Science Inventory



Olszyk, D M., M G. Johnson, D L. Phillips, R J. Seidler, D T. Tingey, AND L S. Watrud. INTERACTIVE EFFECTS OF CO2 AND O3 ON A PONDEROSA PINE PLANT/LITTER/SOIL MESOCOSM. ENVIRONMENTAL POLLUTION. Elsevier Science Ltd, New York, NY, 115:447-462.


To study individual and combined impacts of two important atmospheric trace gases, CO2 and O3, on C and N cycling in forest ecosystems; a four-year experiment using a small-scale ponderosa pine (Pinus ponderosa Laws.) seedling/soil/litter system was initiated in April, 1998. The experiment was conducted in outdoor, sun-lit chambers where aboveground and belowground ecological processes can be studied in detail. This paper describes the approach and experimental methodology used in the experiment, and presents preliminary data on responses after the first two growing seasons. CO2 treatments were ambient and elevated (ambient + 280 ppm). O3 treatments were elevated (hourly averages to 159 ppb, cumulative exposure >60 ppb O3 (SUM 06) of ~ 10.37 ppm ? hr), and a low control level (nearly all hourly averages <40 ppb, SUM 06 ~ 0.07 ppm ? hr). Significant (p<0.05) individual and interactive effects occurred with elevated CO2 and elevated O3. Elevated CO2 increased needle-level net photosynthetic rates over both seasons. Following the first season, the highest photosynthetic rates were for trees with elevated CO2, and which had previously received elevated O3. Elevated CO2 increased seedling growth as indicated by stem diameter, with he biggest increase at the low O3 level. Elevated CO2 decreased current year needle % N in the summer. For 1-year old needles in the fall there was a decrease in % N with elevated CO2 at low O3, but an increase in % N with elevated CO2 at elevated O3. Nitrogen fixation (measured by acetylene reduction) was low in Ponderosa pine litter and there were no significant CO2 or O3 effects. Neither elevated CO2 nor elevated O3 affected standing root biomass or root length density. Elevated O3 decreased the % N in coarse-fine (1-2 mm diameter) but not in fine (<1 mm diameter) roots. Both elevated CO2 and elevated O3 tended to increase the number of fungal colony forming units (CFUs) in the AC soil horizon, and elevated O3 tended to decrease bacterial CFUs in the C soil horizon; but only at p=0.054 to 0.075. When completed, this experiment will provide detailed information on interactive effects of CO2 and O3 on C and N biogeochemical cycling for a forest system by testing three hypotheses: 1) elevated O3 decreases C and N cycling, 2) elevated CO2 increases C and N cycling, and 3) elevated CO2 prevents negative effects of O3 on C and N cycling; and will address the role of litter/soil ecology in any treatment effects on C and N cycling.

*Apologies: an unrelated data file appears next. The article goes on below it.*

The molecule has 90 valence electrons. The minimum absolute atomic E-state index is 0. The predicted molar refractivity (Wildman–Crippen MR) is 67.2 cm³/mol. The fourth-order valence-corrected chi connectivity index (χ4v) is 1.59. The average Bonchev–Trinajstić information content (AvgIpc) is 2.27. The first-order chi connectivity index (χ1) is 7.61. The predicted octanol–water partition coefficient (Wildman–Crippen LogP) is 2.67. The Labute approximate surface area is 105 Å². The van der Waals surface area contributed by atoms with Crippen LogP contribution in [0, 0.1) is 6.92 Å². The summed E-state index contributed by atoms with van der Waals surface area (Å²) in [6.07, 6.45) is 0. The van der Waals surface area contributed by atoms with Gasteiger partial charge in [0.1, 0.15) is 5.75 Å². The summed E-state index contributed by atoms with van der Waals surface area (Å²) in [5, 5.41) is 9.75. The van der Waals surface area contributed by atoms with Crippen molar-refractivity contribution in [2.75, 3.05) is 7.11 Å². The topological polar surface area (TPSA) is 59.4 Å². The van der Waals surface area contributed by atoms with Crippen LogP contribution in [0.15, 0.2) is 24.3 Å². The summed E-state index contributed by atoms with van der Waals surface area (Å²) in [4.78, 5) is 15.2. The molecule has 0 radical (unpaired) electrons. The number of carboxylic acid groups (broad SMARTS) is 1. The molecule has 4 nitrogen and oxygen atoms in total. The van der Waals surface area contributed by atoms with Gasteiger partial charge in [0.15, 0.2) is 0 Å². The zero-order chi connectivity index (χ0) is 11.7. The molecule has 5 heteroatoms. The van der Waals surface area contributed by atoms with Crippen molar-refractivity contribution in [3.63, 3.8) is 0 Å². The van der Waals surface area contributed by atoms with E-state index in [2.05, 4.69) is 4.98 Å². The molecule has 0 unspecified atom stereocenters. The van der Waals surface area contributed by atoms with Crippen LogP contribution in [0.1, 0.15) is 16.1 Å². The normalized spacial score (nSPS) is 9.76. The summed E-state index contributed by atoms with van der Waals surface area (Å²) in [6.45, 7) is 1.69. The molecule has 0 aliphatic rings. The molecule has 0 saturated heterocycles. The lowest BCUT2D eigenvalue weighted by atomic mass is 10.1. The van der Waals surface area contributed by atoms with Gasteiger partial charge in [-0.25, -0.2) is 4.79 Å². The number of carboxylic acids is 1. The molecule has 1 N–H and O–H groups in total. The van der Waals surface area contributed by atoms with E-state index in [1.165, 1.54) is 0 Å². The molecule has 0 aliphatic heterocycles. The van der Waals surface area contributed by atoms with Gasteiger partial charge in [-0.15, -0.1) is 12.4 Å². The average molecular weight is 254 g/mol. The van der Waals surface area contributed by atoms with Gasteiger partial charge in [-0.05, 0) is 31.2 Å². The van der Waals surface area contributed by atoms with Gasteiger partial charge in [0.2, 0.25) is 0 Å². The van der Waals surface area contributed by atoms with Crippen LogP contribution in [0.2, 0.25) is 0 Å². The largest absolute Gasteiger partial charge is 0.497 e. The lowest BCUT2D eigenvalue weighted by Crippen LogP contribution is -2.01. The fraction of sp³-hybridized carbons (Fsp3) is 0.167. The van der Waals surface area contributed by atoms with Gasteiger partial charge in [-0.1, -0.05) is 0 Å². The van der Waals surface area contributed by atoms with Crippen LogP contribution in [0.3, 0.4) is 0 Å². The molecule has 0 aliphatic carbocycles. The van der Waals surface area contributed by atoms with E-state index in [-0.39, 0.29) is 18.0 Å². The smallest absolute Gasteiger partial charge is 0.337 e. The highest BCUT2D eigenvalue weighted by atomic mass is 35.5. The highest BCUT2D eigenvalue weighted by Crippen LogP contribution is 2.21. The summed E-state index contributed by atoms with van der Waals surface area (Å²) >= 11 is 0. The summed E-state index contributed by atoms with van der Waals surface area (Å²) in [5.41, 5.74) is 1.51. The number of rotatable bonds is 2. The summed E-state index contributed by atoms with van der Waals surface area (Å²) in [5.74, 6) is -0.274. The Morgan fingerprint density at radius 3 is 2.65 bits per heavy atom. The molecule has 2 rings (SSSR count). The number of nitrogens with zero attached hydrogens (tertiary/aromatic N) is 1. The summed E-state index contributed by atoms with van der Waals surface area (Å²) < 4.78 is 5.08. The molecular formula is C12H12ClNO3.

Record Details:

Product Published Date: 05/01/2002
Record Last Revised: 12/22/2005
Record ID: 64346